Mycoepoxydiene, a fungal polyketide inhibits MCF-7 cells through simultaneously targeting p53 and NF-κB pathways.
Mycoepoxydiene (MED) is a cytotoxic polyketide that is isolated from the marine fungal strain Diaporthe sp. HLY-1, which is associated with mangroves; however, the mechanism of action of MED remains unknown. Here, we report the molecular mechanisms of apoptosis activation and growth inhibition induced by MED in MCF-7 cells. The present results show that MED induces DNA damage through the production of reactive oxygen species (ROS), which resulted in the phosphorylation of H2AX and the activation of the Ataxia telangiectasia mutated kinase (ATM) and p53 signaling pathways. In addition, MED increases the accumulation of IκBα and enhances the association between IKKγ and Hsp27 via the activation of Hsp27, which eventually resulted in the inhibition of TNF-α-induced NF-κB transactivation. Therefore, we conclude that MED inhibits MCF-7 cells by simultaneously activating p53 to induce apoptosis and suppressing NF-κB to disrupt cell proliferation. Because small molecules having both of these effects are rare, further exploration of MED as an antitumor lead compound is needed.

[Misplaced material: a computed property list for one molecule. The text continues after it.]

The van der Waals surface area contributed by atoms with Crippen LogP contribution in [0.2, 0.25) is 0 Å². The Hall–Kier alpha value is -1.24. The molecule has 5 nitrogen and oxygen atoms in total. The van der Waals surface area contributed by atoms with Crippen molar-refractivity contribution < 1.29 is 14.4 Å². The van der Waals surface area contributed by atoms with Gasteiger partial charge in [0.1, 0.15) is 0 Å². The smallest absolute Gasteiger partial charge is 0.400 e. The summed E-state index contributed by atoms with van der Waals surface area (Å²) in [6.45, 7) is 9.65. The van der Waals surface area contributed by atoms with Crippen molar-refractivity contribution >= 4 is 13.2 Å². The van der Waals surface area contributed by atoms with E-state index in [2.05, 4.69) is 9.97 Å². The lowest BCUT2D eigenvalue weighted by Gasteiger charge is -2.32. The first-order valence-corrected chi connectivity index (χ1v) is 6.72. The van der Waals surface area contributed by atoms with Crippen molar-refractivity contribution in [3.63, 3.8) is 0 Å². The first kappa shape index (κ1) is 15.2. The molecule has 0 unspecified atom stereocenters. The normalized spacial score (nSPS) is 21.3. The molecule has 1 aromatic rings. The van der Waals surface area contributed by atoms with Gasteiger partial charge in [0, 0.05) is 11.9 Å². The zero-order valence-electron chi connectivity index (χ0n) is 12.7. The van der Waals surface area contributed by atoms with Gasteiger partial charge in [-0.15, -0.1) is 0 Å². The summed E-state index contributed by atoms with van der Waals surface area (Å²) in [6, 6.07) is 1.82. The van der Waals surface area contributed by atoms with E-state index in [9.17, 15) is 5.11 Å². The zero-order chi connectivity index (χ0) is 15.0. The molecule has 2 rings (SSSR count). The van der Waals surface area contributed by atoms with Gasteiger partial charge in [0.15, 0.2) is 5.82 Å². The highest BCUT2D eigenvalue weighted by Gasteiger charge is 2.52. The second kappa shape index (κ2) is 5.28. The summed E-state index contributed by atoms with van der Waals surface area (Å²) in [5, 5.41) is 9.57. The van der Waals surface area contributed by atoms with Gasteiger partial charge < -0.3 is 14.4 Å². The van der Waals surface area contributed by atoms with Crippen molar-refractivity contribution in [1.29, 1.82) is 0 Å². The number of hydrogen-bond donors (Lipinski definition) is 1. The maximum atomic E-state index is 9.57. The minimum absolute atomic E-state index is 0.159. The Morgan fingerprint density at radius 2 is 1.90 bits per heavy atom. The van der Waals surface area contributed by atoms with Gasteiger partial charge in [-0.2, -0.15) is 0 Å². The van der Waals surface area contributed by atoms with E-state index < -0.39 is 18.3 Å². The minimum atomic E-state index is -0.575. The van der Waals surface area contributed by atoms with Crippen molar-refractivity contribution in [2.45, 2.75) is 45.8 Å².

State Key Laboratory of Cellular Stress Biology, School of Life Sciences, Xiamen University, Xiamen, Fujian 361005, PR China.
SourceBiochemical pharmacology 84:7 2012 Oct 1 pg 891-9
Cell Line, Tumor
Gene Expression Regulation
HSP27 Heat-Shock Proteins
Reactive Oxygen Species
Tumor Necrosis Factor-alpha
Tumor Suppressor Protein p53
Pub Type(s)Journal Article
Research Support, Non-U.S. Gov't